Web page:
Domestic stocks. I suggest using a total stock market index fund if available, otherwise an S&P 500 index fund (such as Vanguard Institutional Index Fund, or Northern Trust S&P 500) is good enough for domestic stocks. An S&P 500 index fund covers 81% of the domestic stock market, and in the 25 years since the creation of the first total stock market index fund the two types of fund have had almost identical performance. So it appears that adding some small-cap and more mid-cap stocks trying to mimic the content of a total stock market index fund has historically added little in performance.

If you want to add some small-cap and more mid-cap stocks then an 82/18 mix of the S&P 500/small-cap funds will approximate the content of a total stock market index fund. Please see the wiki article "approximating total stock market".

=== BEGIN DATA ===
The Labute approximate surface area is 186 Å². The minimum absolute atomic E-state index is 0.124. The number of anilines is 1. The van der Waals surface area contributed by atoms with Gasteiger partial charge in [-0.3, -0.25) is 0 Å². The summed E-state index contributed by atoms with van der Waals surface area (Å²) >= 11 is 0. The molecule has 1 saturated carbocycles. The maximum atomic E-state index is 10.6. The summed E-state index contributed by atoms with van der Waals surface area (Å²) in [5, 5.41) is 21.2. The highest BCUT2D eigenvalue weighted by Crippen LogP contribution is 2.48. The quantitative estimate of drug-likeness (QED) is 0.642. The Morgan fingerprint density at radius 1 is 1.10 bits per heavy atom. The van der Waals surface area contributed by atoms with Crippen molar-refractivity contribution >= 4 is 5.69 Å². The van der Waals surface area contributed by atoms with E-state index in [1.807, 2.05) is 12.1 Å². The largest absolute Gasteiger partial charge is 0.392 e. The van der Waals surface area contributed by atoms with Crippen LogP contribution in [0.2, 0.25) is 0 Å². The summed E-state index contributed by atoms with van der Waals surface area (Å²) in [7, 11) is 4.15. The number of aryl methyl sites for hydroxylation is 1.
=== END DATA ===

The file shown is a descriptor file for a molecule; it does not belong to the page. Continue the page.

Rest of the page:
International stocks. I suggest using Vanguard Total Stock Index Fund Admiral Shares (VTIAX) ER 0.11% in his 401k. The fund is very diversified, covering both larger and smaller companies, in both emerging and developed markets including Canada.

American Funds EuroPacific Growth Fund R6 (RERGX) ER 0.54% in her 401k is a good actively managed international stock fund, covering only larger companies in developed and emerging markets, with a moderate expense ratio. It's an acceptable actively managed fund to use, if in the future there is no longer enough room to use the more diversified less expensive Vanguard international fund in his 401k.